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The Appellate Rules Committee has updated its style–the Appellate Style Manual that is. The Style Manual provides practical examples and tips for those practicing in North Carolina’s state appellate courts. 
Continue Reading Update Your Style: Appellate Rules Committee Publishes Updated Style Manual and Guide to Appealability

In April 2017, the General Assembly moved primary (i.e., initial) appellate jurisdiction in termination of parental rights appeals from the Court of Appeals to the Supreme Court.  That change
Continue Reading Appellate Ping-Pong: General Assembly Sends Termination of Parental Rights Cases Back to Court of Appeals

In Dicesare v. Charlotte-Mecklenburg Hospital Authority, 2021 NCBC Order 10 (Apr. 6, 2021), the North Carolina Business Court determined that a trial court loses jurisdiction to rule on a
Continue Reading Business Court: Subsequently Filed Notice of Appeal Deprives Trial Court of Jurisdiction to Rule on Pending Rule 60(b)(6) Motion

Under Appellate Rule 10, the general rule is that appellate courts only decide issues properly raised, argued, and decided in the trial tribunal.  But exceptions to this general rule exist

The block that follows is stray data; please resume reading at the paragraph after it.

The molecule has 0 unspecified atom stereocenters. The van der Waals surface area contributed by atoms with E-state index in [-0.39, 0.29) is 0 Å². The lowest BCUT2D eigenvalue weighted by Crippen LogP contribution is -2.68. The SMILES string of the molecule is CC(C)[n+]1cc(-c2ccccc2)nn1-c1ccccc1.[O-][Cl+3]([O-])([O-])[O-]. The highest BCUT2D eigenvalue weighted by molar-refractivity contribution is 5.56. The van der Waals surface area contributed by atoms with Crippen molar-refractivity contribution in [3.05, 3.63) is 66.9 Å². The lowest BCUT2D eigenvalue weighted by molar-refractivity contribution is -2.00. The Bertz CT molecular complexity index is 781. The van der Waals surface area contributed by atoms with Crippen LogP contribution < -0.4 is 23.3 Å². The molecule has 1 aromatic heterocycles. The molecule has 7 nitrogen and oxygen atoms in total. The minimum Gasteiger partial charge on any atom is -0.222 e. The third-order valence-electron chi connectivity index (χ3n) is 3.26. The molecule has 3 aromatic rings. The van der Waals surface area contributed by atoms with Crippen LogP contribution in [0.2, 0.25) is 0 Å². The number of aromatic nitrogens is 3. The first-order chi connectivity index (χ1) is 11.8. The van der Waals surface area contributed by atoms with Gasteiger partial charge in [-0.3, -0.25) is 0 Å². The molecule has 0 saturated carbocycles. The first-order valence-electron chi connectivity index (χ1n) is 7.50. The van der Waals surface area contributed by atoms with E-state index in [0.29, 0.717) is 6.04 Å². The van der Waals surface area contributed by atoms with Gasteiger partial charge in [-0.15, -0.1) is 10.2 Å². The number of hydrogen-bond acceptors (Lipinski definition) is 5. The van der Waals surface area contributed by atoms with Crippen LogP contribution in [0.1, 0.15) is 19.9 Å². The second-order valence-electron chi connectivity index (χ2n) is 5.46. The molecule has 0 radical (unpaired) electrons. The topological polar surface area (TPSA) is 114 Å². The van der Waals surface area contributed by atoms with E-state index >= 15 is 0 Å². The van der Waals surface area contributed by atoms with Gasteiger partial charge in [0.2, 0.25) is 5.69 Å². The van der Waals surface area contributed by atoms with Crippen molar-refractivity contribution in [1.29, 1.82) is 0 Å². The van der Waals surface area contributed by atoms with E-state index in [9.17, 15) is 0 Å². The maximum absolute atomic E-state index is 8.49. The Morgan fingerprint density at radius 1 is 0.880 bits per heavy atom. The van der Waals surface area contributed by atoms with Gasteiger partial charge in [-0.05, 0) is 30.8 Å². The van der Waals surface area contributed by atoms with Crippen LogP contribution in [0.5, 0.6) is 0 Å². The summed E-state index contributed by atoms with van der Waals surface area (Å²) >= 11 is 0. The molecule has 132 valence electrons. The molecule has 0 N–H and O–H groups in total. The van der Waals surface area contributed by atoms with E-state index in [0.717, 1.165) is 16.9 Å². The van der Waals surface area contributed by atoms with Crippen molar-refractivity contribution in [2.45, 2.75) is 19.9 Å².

Continue Reading Supreme Court Upholds Constitutionality of Another Error Preservation Statute

Desperately searching for COVID-safe CLE hours?  The North Carolina Court of Appeals is offering appellate continuing legal education courses until the end of February 2021.   According to the Court’s press
Continue Reading North Carolina Court of Appeals Offers Free Appellate CLE Courses

Precisely 364 days ago, Kip previewed  the coming of universal citations.   Twenty-eight days remain until universal citations assume a starring role in judicial opinions and briefs.   And to help practitioners
Continue Reading Universal Citations: Coming Soon to a Brief Near You

Those who have known me for any length of time know that for more than a decade I have really, really wanted the Supreme Court to give appellate practitioners clarification
Continue Reading Like Sands Through the Hourglass: Supreme Court Revises Transcript-Related Rules